In cake decorating, gumpaste is used to make decorations like flowers that need to have thin petals that dry hard and keep their shape. Fondant is used to cover cakes to create a smooth surface to decorate, because you usually can’t make it as thin as gumpaste for making flower petals.
You can use fondant for making flowers, but it just won’t look as delicate as gumpaste because you generally can’t get it as thin.
If you try to cut gumpaste, it will shatter because it dries really hard, and you can’t cut through it without breaking it.
When to use rolled fondant on a gingerbread house.
Rolled fondant can be used on gingerbread houses to cover large areas with a continuous sheet of icing. This works well on the roof to create a snow-covered appearance, or on the board that the house sits on to make grass or snow.
You can also use fondant to make small molded or hand-modeled decorations like bushes or stone walkways.
Fondant tends to be on the soft side depending on what recipe you use, or whether you buy it pre-made. (For an article with four of the fondant recipes that I used when I was a professional cake decorator, check out my cake website here: How To Make Fondant: Four Recipes From A Pro)
Since fondant has more softening agents in it than gumpaste does, it usually takes longer to dry out, and it can slump as it’s drying if it’s not supported.
If you want to make delicate or thinner pieces, or things that need to dry quickly, gumpaste might be the better choice.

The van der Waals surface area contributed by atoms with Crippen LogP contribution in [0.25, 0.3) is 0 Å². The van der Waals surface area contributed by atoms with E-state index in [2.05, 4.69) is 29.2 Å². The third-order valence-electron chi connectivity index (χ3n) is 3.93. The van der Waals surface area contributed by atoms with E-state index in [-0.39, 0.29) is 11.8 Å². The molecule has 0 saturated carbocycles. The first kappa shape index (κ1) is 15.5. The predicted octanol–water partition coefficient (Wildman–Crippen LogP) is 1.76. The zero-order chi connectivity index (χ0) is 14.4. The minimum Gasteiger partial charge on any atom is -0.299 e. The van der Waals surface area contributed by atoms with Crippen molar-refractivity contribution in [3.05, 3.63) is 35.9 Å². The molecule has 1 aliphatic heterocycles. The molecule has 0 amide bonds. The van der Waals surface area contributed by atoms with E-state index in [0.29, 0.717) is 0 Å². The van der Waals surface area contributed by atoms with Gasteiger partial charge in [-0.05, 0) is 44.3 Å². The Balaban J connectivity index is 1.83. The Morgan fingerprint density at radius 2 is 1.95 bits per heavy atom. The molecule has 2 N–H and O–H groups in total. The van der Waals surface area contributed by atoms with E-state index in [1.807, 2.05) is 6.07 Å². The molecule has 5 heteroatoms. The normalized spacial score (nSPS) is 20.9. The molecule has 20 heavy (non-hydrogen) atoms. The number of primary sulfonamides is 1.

When to use gumpaste on a gingerbread house.
Gumpaste can be used on a gingerbread house when you want to make decorations that are smaller or that need to be three-dimensional and stand up off of the house. Because gumpaste dries hard and dries quickly, you can use it to make details like window curtains, flowers, and architectural details that extend off of the house.
Gumpaste can also be rolled out very thinly and cut into shapes like bricks or paver stones.
Because gumpaste can be rolled out a lot thinner than fondant without tearing, you can use it to make details that look like fabric, or cut out thin strips to use for things like the slats on window shutters.
Fondant can be used for these things too, but it’s harder to roll it out really thinly without stretching it when you try to move it if it isn’t dry.
Gumpaste doesn’t stretch as much when you move it around if it’s still wet, and it holds together without tearing when it’s thinned out better than fondant does.
What to use for different gingerbread house decorations.
|Large areas of solid color (roof or lawn)||Small molded items|
|Molded items like flowers||3D elements that need to extend from the house (decorative trim, railings, shutters)|
|Items that need to have texture applied or cut into them (bushes, trees)||Fabric-effect items like curtains, tablecloths, or blankets|
|Flat coverings for pieces like doors or walls that need to have bricks or board patterns imprinted onto them.||Items that need to be thinner and more delicate|
|Stones and rocks in the yard||Things that need to dry hard|
|Things like shingles that need to be thin and stiffer than fondant when it dries|
|Elements like window sashes and doorframes|